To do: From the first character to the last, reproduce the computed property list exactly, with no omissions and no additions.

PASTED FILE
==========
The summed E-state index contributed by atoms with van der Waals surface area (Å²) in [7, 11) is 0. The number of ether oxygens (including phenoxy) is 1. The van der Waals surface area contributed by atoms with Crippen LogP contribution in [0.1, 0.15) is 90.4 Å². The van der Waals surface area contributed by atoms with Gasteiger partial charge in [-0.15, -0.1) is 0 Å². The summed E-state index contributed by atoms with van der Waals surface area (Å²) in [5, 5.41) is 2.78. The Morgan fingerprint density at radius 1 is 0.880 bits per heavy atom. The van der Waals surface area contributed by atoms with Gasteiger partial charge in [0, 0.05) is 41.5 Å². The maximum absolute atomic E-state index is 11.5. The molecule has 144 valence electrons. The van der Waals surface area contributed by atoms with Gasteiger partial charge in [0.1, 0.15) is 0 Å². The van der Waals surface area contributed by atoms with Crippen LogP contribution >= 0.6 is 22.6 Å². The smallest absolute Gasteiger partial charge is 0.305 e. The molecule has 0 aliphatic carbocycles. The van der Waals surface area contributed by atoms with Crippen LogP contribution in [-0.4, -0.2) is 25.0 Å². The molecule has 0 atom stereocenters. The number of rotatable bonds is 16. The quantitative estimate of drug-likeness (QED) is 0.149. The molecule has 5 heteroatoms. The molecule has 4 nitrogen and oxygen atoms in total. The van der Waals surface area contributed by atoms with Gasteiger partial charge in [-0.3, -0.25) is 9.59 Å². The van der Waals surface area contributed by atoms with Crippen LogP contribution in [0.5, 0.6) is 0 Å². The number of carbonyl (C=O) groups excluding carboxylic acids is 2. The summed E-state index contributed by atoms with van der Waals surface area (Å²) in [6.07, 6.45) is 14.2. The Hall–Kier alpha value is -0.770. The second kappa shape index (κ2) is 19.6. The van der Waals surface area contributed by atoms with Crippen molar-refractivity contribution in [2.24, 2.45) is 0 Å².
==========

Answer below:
The summed E-state index contributed by atoms with van der Waals surface area (Å²) in [7, 11) is 0. The number of ether oxygens (including phenoxy) is 1. The van der Waals surface area contributed by atoms with Crippen LogP contribution in [0.1, 0.15) is 90.4 Å². The van der Waals surface area contributed by atoms with Gasteiger partial charge in [-0.15, -0.1) is 0 Å². The summed E-state index contributed by atoms with van der Waals surface area (Å²) in [5, 5.41) is 2.78. The Morgan fingerprint density at radius 1 is 0.880 bits per heavy atom. The van der Waals surface area contributed by atoms with Gasteiger partial charge in [0, 0.05) is 41.5 Å². The maximum absolute atomic E-state index is 11.5. The molecule has 144 valence electrons. The van der Waals surface area contributed by atoms with Gasteiger partial charge in [0.1, 0.15) is 0 Å². The van der Waals surface area contributed by atoms with Crippen LogP contribution >= 0.6 is 22.6 Å². The smallest absolute Gasteiger partial charge is 0.305 e. The molecule has 0 aliphatic carbocycles. The van der Waals surface area contributed by atoms with Crippen LogP contribution in [-0.4, -0.2) is 25.0 Å². The molecule has 0 atom stereocenters. The number of rotatable bonds is 16. The quantitative estimate of drug-likeness (QED) is 0.149. The molecule has 5 heteroatoms. The molecule has 4 nitrogen and oxygen atoms in total. The van der Waals surface area contributed by atoms with Gasteiger partial charge in [-0.3, -0.25) is 9.59 Å². The van der Waals surface area contributed by atoms with Crippen LogP contribution in [0.5, 0.6) is 0 Å². The number of carbonyl (C=O) groups excluding carboxylic acids is 2. The summed E-state index contributed by atoms with van der Waals surface area (Å²) in [6.07, 6.45) is 14.2. The Hall–Kier alpha value is -0.770. The second kappa shape index (κ2) is 19.6. The van der Waals surface area contributed by atoms with Crippen molar-refractivity contribution in [2.24, 2.45) is 0 Å².